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DeSean and DeMarco: Murray fumbles game away, Jackson unremarkable

Just as he was winning back the fans, DeMarco Murray's season of frustration was summed up in one botched pitch.

Just as he was winning back the fans, DeMarco Murray's season of frustration was summed up in one botched pitch.

One series after igniting the crowd by scoring his first touchdown since Nov. 8, Murray saw the ball and eventually the NFC East slip through his hands during Saturday's 38-24 loss to the Washington Redskins at Lincoln Financial Field.

That clinched the NFC East for the Redskins (8-7), while the Eagles (6-9) will have plenty of time to answer the many offseason questions.

Two offseasons ago the Eagles got rid of DeSean Jackson, who now is a member of the division champion Redskins. Jackson didn't have the explosive plays he did twice last year against the Eagles, but he nonetheless contributed.

In the offseason, Murray, the reigning NFL rushing champion for the Dallas Cowboys, was the Eagles' prized acquisition. Or so they thought.

He had fallen out of favor, with just a total of 21 carries in the last three games, including two in Sunday's 40-17 loss to the Arizona Cardinals.

Murray got the Eagles back into the game scoring on a spinning, 4-yard run that cut the Redskins lead to 23-17 with 4 minutes, 47 seconds left in the third quarter.

When Washington was stopped on its next series, the momentum was clearly going the Eagles' way. It all changed on a third-and-2 play from the Eagles' 29.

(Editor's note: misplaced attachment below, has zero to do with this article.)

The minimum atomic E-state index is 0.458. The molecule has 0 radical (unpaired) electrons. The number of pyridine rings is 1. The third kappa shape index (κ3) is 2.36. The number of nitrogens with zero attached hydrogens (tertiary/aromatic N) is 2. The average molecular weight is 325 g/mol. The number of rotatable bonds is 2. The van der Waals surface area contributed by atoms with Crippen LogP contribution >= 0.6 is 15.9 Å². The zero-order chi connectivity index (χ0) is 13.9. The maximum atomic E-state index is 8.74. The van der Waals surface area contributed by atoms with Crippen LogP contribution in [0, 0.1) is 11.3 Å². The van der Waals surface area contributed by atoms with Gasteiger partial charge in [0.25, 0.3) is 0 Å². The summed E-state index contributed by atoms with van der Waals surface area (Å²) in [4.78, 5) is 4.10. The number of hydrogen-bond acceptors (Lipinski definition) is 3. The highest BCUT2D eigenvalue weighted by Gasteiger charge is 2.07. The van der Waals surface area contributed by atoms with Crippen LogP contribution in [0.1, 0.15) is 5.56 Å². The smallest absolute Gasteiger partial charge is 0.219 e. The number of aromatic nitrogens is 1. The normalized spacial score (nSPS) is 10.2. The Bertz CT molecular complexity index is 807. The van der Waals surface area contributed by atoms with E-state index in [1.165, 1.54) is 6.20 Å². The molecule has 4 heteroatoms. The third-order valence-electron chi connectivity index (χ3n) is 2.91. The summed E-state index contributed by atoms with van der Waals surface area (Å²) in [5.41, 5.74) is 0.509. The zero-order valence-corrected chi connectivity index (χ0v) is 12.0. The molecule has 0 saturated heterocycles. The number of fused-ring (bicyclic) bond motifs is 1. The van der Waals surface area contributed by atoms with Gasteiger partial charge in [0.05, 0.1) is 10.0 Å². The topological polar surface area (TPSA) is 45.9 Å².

Sam Bradford pitched to Murray, who dropped the ball. It was then inadvertently kicked by center Jason Kelce, and Redskins safety DeAngelo Hall picked up the ball and scored on a 17-yard return.

That gave Washington a 30-17 lead with 3:15 left in the third quarter, enabling the Redskins to assume control for good.

Murray took the blame for the fumbled pitch.

"I took my eyes off of it," he said. "Just going too fast, got to secure the ball, and it was a bad play by me."

Murray finished with 27 yards on five carries, but any good will was erased by the turnover.

"It is always frustrating to turn the ball over, and turnovers kill you, and definitely that one hurt us a lot," Murray said.

As for Jackson, he was a much bigger contributor in the first half, when he had three receptions for 44 yards. (He had one reception for minus-4 yards in the second half.)

Two of the first-half receptions were part of scoring drives.

In Washington's second drive, after going in motion, Jackson was wide open for a 7-yard reception that gave Washington a first down on the Eagles' 22. On the next play, Kirk Cousins hit Jordan Reed for a 22-yard touchdown.

Jackson began Washington's next drive with a 15-yard reception in the middle of the field to the Eagles' 46-yard line. The Redskins would score six plays later on Reed's 12-yard reception.

Last season Jackson had two big games against his former team. During a 37-34 loss in Philadelphia, he had five receptions for 117 yards and a touchdown.

Then, in a late-season 27-24 home win over the Eagles, Jackson caught four passes for 126 yards.

He missed this season's first game between the two, a 23-20 Redskins home win, with a hamstring injury.

Now, two seasons later, Eagles fans are still questioning Jackson's departure, while having the same questions about Murray's arrival.